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Los Alamos National Laboratory Research Quarterly, Fall 2002
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The extra duty is inconvenient and could turn dangerous, but Los Alamos staff volunteer because it serves national security and because their expertise is rare: they know the ins and outs of nuclear weapons like few others in the world.

A Shield against Disaster

A number of scientists, engineers, and technicians at Los Alamos are volunteers on the Nuclear Emergency Support Team (NEST), a Department of Energy (DOE) team that is always on call as the nation's shield against a nuclear weapon emergency. Two of the NEST branches staffed by Lab volunteers are the Accident Response Group (ARG), which would deal with an accidentally damaged U.S. nuclear weapon, and the Joint Technical Operations Team (JTOT), which would respond to the threat of a terrorist device. In this work, Los Alamos joins other DOE facilities, including Lawrence Livermore and Sandia National Laboratories.

Beyond their full-time jobs, Los Alamos NEST volunteers serve their on-call duty in rotating one-week shifts. During that week, they keep their equipment packed and stay no more than a few hours' travel time from Kirtland Air Force Base in Albuquerque, a short leash that restricts family activities. Their pagers could sound at any time, but for now, the calls summon them to training exercises, where they practice their skills under conditions like those of a real crisis. For this, they receive about $40 a day on-call pay. The real compensation is in the work itself. It could save lives.

Vital Skills for a Vital Mission

For both ARG and JTOT, the mission is "render safe"—disable the weapon or device before it does any damage—and then move it to a safe spot for disassembly. If a U.S. weapon were involved in an accident, during transport, for example, ARG volunteers would decide how to handle it safely. Los Alamos volunteers are well suited to making that decision because five out of the seven U.S. nuclear weapon systems were developed at Los Alamos. An expert on any one of them would be rapidly available. (For weapons developed by Lawrence Livermore, Livermore designers would serve in the same capacity.)

For ARG, Los Alamos also deploys on-site health and safety personnel, special pneumatic tools for moving a weapon, radiation monitors, and radiographic support in the form of Portac, a portable accelerator. Portac is an x-ray source that can quickly provide high-quality images of a weapon's interior.

Deciphering the mysterious internal workings of a terrorist device would fall to JTOT. Faced with an unknown design, JTOT volunteers would need to evaluate the device, without disturbing or destroying it, and determine how it was put together and what its capabilities might be.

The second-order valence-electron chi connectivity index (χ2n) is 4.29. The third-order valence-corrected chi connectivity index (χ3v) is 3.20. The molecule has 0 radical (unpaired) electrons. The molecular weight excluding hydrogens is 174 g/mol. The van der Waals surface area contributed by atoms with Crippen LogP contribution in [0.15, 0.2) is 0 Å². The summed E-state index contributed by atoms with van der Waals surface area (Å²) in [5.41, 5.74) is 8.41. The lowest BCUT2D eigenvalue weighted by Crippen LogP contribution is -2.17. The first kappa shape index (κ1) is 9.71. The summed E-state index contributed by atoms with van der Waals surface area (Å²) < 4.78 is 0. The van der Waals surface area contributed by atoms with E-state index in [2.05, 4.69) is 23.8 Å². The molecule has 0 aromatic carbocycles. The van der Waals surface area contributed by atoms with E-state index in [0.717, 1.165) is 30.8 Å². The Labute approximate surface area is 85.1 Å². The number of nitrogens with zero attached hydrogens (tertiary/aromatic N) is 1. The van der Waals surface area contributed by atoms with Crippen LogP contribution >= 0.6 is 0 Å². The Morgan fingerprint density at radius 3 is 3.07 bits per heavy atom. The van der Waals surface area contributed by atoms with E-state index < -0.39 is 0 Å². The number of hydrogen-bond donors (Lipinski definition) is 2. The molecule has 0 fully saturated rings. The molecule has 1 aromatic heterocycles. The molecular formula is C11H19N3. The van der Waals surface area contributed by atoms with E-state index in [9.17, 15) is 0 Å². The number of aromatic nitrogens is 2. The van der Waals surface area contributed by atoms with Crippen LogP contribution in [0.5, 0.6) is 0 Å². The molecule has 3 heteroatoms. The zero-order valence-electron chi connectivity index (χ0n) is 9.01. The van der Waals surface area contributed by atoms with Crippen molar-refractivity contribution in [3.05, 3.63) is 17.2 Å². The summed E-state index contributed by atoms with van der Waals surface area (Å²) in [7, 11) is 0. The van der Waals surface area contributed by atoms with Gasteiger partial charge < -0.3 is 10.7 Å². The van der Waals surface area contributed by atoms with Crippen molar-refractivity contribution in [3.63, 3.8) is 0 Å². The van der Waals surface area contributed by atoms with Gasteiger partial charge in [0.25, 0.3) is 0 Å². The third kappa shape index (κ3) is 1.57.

Los Alamos is the lead laboratory for providing the team with nuclear diagnostics—the sensors that detect the types of radiation associated with nuclear weapons and that identify the radiation "signatures" of particular weapon configurations. The "day jobs" of Los Alamos JTOT experts are in programs devoted to developing, testing, and evaluating such tools. So Los Alamos provides JTOT not only with weapon-design experts to deal with a suspected terrorist device but also with the nondestructive evaluation technology they need in the field.

Home Team Backups

Los Alamos JTOT volunteers would not work in isolation at an incident site. They would draw on support from the Home Team, an additional network of Los Alamos and DOE volunteers. The Home Team provides JTOT with rapid access to expanded expertise and programmatic capabilities held ready to meet the needs of those in the field.

The Home Team also provides a vital computing link. At a JTOT incident site, Los Alamos scientists would be able to weigh what their diagnostic tools told them against data from more than a thousand U.S. nuclear tests. Those data are available to them on laptop computers, which would also allow them to run simulations of a device's destructive potential. For more-extensive simulations, they would feed information back to the Home Team, which could tap the Laboratory's computing capability.

All of this work is aimed at providing the military's explosive-ordinance disposal personnel with a workable strategy for disabling a terrorist device and moving it safely away from any population center. "It's a stimulating mental challenge," says one Los Alamos scientist, "although not always fun when you're in a freezing hangar on a NEST exercise. But we volunteer because it's important. Someone has to do it."

NEST volunteers are the ones qualified to do it.



At a simulated crash site
At a simulated crash site, Accident Response Group members plan how to secure a nuclear weapon (the cylindrical object in the wreckage). A plane crash involving a U.S. nuclear weapon is unlikely since the cessation of frequent airborne alerts, but ARG volunteers train for all possibilites.

Diagnostic tools such as Portac, shown here being used in a training exercise, provide information about a weapon's condition. Portac's x-rays reveal the status of a weapon's high explosives, which if cracked, must be stabilized with injections of a vulcanizing rubber before the weapon is moved.




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